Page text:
Final Criminal Justice Package Released

Update: April 13 — the bill is law!

The Governor signed the bill today, Friday, April 13. Perhaps that is a good luck omen!

View the signing ceremony speeches here.

Package summary and explainers here.

After four months of negotiations, the conference committee between the House and Senate reached final agreement on a criminal justice reform package. Below is my statement at our press conference and further below is an outline of the bill.

The agreement we have reached today is about lifting people up instead of locking people up. And it is about cutting the chains that hold people down when they are trying to get back on their feet.

And it is about better protecting the public from drugs and violence.

We are profoundly grateful to and respectful of the men and women who labor in the trenches every day to protect us from crime and to administer justice – the police officers, the prosecutors, the judges, the probation officers, the correctional officers, the parole officers and the lawyers. And we know their work is essential to the preservation of civil society.

At the same time, we are deeply concerned about high incarceration rates in commwunities of poverty and color and we understand that the criminal justice system has become just too hard for people to navigate. It mires people in cycles of frustration from which they cannot escape.

Most issues in criminal justice involve hard judgment calls and many are deeply controversial. They are the kind of difficult issues that many seek to avoid. So, I’m very grateful for the leadership of former Senate President Stanley Rosenberg and Speaker Bob Deleo for bringing us to the threshold of this conversation. I am also grateful to Senate President Chandler for sustaining our momentum.

Last fall, both branches produced and approved comprehensive criminal justice packages that examined the system from front to back. The bills each branch produced differed from each other in approach and in hundreds of details. We have spent the last four months sorting through all the pieces.

We considered and discussed each piece individually and we hope we have succeeded in re-assembling a balanced bill, each piece of which actually works. We hope and believe that the final bill is really a better bill than either branch started with.

To the extent we have been successful, it reflects the fact that we have listened to each other, we have respected each other and we have not been afraid to accept each other’s thoughts and feelings. I will remain forever grateful to all the five of other people who sat at that table for hours on end.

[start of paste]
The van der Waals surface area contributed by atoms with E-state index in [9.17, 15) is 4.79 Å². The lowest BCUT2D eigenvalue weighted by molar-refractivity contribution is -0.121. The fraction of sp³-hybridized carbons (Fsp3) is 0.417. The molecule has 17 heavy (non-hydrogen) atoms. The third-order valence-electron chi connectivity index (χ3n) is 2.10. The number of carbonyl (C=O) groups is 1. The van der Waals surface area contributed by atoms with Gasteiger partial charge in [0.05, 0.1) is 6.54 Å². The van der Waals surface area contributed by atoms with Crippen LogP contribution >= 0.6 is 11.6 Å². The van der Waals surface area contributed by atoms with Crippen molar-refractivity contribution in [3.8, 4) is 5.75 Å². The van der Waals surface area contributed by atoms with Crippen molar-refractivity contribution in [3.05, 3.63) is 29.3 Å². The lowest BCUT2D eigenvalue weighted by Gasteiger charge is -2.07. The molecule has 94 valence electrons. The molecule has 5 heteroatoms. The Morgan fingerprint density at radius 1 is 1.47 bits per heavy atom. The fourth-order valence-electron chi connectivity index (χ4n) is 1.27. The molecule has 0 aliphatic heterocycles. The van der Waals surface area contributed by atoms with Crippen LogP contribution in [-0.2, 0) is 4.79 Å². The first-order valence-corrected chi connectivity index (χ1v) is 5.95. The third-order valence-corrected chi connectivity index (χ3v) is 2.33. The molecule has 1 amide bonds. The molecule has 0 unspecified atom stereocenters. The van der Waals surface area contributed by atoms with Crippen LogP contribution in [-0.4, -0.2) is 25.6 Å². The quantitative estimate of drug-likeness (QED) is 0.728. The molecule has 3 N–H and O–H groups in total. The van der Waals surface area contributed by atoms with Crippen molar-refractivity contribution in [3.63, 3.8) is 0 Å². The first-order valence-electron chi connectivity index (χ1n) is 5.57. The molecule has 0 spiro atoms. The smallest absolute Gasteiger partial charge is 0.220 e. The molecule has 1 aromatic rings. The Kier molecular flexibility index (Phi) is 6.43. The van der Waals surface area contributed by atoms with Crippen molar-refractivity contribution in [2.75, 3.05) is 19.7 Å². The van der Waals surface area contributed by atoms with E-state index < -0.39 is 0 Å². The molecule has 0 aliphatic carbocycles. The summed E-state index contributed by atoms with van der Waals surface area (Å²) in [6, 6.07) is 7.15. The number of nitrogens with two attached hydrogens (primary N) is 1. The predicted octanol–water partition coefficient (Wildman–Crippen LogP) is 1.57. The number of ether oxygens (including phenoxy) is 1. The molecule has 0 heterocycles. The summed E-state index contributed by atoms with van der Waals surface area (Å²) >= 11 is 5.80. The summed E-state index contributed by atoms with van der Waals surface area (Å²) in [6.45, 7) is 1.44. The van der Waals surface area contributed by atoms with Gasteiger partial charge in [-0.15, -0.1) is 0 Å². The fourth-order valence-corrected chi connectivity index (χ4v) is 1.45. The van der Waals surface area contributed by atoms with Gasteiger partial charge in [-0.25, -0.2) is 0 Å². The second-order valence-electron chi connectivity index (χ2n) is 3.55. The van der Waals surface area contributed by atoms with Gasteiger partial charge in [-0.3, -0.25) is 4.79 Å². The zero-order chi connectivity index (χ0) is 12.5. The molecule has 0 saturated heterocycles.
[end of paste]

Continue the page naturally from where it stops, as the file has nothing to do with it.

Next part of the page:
I am especially grateful to my co-chair Claire Cronin whose abiding sense of fairness is what kept this conversation moving and brought it to a successful conclusion. I am also especially grateful to the staff supporting the committee members. We started as several teams, but we finished as one team.

See package summary here.

Published by Will Brownsberger

Will Brownsberger is State Senator from the Second Suffolk and Middlesex District.

72 replies on “Final Criminal Justice Package Released”

  1. Barring a year’s study to acquire appropriate knowledge to send an educated response, I’m writing to ask that minds remain open to data resulting from implementation of the changes. I hope the money saved by shorter prison terms, no prison terms, reduced fines etc. will be directed to the needs which are common causes of eventual criminal activity. People will be released from prison and court often with the same deprivation and lack of structure and resources they had before their involvement with the criminal justice system. Schools, being the one constant in childrens’ involvement with societal resources, must have the funds and staff to discern and address problematic behavior. Criminal records should never be expunged or sealed. Do those records not represent crimes against the state? Individuals with those records have voices and can make their own cases for consideration by interested parties. To me, such continual tuning of the law represents the best in society.